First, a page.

At its Aug. 17 meeting, the county commissioners voted unanimously to approve High Speed Mining’s application to change the zoning for two large, wooded, residential properties from residential to mining. In doing so, the commissioners violated the state’s open meeting laws.

To say that High Speed’s application is controversial is an understatement.

Miners claim that they have been the targets of shootings. Nearby, live-in residents complain of continuous noise, dust, lighting and industrial traffic during all hours of the day and night.

Other residents express grave concern for the destructive ugliness pit mining is creating in South Park along our gateway entrances to the park.

High Speed’s interests and the community’s concerns were spelled out in earlier public meetings before the commissioners.

However, after the public input portion of the July 27 meeting concluded, the commissioners avoided any discussion or deliberation on the pros and cons of the application in the presence of the assembled public and continued the matter to its next meeting on Aug. 17.

Allow me to set the stage for the Aug. 17 meeting. First, the usual clutch of mining supporters was curiously absent. Opponents were present. In short order, the agenda turned to High Speed’s application.

The commissioners’ attorney speed-read a multi-page resolution that had been prepared before the meeting. The resolution granted the application with eleven attached conditions.

After the reading, someone called for a motion, a second and a vote. The commissioners did not discuss, deliberate, question or ponder the lengthy resolution or, in particularly the 11 conditions.

In my estimation, after the reading of the resolution, the formal approval took less than 10 seconds, and they were off to the next agenda item.

Also noteworthy is the fact that not one of the commissioners stated the reasons why they favored the zoning change or discounted the concerns of the residents.

At the end of the meeting, the commissioners and their representative conceded that they had obtained the consent of the miners to many of the 11 conditions and formulated the resolution during an executive session sometime before Aug. 17.

To my knowledge, no notice of the secret executive session indicated that High Speed’s application would be considered behind closed doors.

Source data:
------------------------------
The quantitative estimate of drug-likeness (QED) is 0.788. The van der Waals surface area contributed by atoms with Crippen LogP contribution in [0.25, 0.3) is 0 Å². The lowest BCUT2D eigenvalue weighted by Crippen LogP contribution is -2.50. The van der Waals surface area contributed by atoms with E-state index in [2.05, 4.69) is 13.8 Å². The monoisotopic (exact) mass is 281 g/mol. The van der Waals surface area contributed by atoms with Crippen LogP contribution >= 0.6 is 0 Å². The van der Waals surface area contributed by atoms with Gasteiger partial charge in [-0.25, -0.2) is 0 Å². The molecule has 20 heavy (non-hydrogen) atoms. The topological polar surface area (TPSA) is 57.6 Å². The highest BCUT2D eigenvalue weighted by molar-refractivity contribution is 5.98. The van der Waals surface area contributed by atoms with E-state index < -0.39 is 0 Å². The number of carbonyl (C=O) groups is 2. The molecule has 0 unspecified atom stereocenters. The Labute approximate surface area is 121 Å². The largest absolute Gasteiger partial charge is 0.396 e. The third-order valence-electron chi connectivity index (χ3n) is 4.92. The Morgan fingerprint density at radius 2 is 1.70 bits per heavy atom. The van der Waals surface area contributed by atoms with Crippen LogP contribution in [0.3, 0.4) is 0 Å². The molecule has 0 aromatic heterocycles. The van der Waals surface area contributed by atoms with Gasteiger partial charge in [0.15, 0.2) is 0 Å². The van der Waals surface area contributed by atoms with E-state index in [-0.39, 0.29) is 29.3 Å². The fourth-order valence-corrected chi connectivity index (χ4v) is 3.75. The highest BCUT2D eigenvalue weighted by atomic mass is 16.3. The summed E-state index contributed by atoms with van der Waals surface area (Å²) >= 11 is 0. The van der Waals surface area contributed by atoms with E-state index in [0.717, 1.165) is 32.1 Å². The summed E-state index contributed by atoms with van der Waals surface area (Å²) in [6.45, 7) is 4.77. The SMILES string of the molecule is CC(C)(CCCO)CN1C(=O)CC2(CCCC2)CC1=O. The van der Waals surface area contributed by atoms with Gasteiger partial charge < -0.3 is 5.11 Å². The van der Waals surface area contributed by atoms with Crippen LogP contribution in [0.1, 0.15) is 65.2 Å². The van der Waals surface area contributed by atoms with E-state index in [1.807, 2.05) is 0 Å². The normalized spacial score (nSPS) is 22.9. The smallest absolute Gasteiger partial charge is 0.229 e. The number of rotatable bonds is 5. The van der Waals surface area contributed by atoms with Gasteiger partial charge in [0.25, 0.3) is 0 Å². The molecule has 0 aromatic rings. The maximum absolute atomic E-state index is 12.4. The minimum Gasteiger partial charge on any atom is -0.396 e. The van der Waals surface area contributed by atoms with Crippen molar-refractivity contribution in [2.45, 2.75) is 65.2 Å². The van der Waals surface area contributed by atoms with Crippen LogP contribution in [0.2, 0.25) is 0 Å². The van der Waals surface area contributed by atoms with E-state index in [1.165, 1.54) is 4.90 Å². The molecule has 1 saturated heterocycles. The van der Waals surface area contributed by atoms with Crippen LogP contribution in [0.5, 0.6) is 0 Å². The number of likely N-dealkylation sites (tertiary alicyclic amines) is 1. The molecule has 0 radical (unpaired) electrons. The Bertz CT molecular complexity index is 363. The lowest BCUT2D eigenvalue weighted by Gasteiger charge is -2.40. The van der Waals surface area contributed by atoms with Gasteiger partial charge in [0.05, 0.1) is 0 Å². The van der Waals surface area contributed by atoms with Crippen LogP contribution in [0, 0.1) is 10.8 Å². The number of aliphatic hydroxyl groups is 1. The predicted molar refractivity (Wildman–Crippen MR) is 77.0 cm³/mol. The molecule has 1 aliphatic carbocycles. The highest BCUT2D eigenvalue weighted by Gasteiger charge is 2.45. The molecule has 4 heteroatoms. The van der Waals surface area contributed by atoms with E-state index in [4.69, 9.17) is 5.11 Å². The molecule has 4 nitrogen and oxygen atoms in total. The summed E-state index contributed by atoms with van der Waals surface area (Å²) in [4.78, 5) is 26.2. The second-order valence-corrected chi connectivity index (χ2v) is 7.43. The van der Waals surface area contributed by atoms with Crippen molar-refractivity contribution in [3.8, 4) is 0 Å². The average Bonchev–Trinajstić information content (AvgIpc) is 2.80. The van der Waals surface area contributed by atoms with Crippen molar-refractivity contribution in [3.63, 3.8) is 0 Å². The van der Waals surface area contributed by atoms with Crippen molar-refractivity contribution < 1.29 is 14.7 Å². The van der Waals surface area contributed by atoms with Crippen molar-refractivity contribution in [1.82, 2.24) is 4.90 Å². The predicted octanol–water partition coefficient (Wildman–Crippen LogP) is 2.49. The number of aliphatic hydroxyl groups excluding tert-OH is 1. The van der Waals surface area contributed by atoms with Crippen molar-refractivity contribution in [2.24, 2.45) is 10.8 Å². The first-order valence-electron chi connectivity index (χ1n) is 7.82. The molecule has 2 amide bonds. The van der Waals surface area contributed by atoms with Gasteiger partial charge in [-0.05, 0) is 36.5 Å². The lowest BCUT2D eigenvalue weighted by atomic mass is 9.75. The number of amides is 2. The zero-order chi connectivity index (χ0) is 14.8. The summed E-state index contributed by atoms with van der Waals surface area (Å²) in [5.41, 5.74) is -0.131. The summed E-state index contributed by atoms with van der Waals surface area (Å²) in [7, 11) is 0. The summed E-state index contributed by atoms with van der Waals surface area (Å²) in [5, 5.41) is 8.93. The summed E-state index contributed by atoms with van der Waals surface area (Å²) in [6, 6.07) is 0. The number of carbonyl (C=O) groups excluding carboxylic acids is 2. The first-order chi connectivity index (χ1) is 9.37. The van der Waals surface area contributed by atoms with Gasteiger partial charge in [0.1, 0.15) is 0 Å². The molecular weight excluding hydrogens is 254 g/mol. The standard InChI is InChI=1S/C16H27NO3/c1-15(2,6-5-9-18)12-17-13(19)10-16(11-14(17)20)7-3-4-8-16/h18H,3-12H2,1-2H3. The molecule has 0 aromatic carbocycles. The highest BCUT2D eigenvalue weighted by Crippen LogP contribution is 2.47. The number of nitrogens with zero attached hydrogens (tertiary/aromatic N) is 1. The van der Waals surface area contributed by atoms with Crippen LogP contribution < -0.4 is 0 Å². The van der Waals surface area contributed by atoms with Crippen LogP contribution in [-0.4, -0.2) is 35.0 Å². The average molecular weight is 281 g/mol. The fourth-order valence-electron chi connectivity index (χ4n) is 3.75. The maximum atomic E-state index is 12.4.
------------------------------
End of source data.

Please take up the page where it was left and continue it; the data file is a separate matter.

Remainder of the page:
Colorado law provides, “It is declared to be a state wide concern and the policy of this state that the formation of public policy is public business and may not be conducted in secret. C.R.S. 24-6-401.”

By formulating the resolution with its attached 11 negotiated conditions in secret, the commissioners violated state law.

Without knowing why the commissioners unanimously granted the zoning change, especially in the presence of so much public opposition, we are left to ponder what else was in this deal that the community does not know about.

And, should any commissioner or mining proponent now come forward and state that it was jobs and the fact High Speed agreed to the conditions, I ask why they could not make these points in an open meeting, before the concerned members of the community, as required by law?

Park County citizens are not well served when their elected representatives deliberate and formulate county policy – a change in zoning – behind closed doors, away from the public’s ear and in secret.

Volunteer members of the Park County Planning Board may be wondering, “Why bother to serve?” when their careful study and analysis is ignored without explanation.

Secret meetings lead to speculation and a loss of trust in the commissioners’ ability to properly serve their constituents.

(The opinions are of the author and not necessarily those of The Flume)

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